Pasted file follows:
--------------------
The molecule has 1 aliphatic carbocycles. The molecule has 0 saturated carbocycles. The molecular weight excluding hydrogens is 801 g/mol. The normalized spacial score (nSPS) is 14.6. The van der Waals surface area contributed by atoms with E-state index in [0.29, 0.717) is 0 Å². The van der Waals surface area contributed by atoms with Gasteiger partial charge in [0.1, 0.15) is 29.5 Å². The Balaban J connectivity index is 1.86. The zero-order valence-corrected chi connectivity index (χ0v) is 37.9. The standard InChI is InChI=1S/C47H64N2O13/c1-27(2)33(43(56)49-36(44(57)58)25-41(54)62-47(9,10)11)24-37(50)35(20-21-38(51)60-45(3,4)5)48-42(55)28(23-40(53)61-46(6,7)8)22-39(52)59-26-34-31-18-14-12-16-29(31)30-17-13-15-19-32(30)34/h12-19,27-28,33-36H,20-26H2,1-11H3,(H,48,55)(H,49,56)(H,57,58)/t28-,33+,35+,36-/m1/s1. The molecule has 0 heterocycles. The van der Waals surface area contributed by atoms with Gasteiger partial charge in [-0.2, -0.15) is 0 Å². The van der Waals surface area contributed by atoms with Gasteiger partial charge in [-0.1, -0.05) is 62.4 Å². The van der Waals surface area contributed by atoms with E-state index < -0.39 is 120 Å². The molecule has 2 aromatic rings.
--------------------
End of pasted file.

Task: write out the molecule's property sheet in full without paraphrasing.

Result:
The molecule has 1 aliphatic carbocycles. The molecule has 0 saturated carbocycles. The molecular weight excluding hydrogens is 801 g/mol. The normalized spacial score (nSPS) is 14.6. The van der Waals surface area contributed by atoms with E-state index in [0.29, 0.717) is 0 Å². The van der Waals surface area contributed by atoms with Gasteiger partial charge in [0.1, 0.15) is 29.5 Å². The Balaban J connectivity index is 1.86. The zero-order valence-corrected chi connectivity index (χ0v) is 37.9. The standard InChI is InChI=1S/C47H64N2O13/c1-27(2)33(43(56)49-36(44(57)58)25-41(54)62-47(9,10)11)24-37(50)35(20-21-38(51)60-45(3,4)5)48-42(55)28(23-40(53)61-46(6,7)8)22-39(52)59-26-34-31-18-14-12-16-29(31)30-17-13-15-19-32(30)34/h12-19,27-28,33-36H,20-26H2,1-11H3,(H,48,55)(H,49,56)(H,57,58)/t28-,33+,35+,36-/m1/s1. The molecule has 0 heterocycles. The van der Waals surface area contributed by atoms with Gasteiger partial charge in [-0.2, -0.15) is 0 Å². The van der Waals surface area contributed by atoms with Gasteiger partial charge in [-0.1, -0.05) is 62.4 Å². The van der Waals surface area contributed by atoms with E-state index < -0.39 is 120 Å². The molecule has 2 aromatic rings.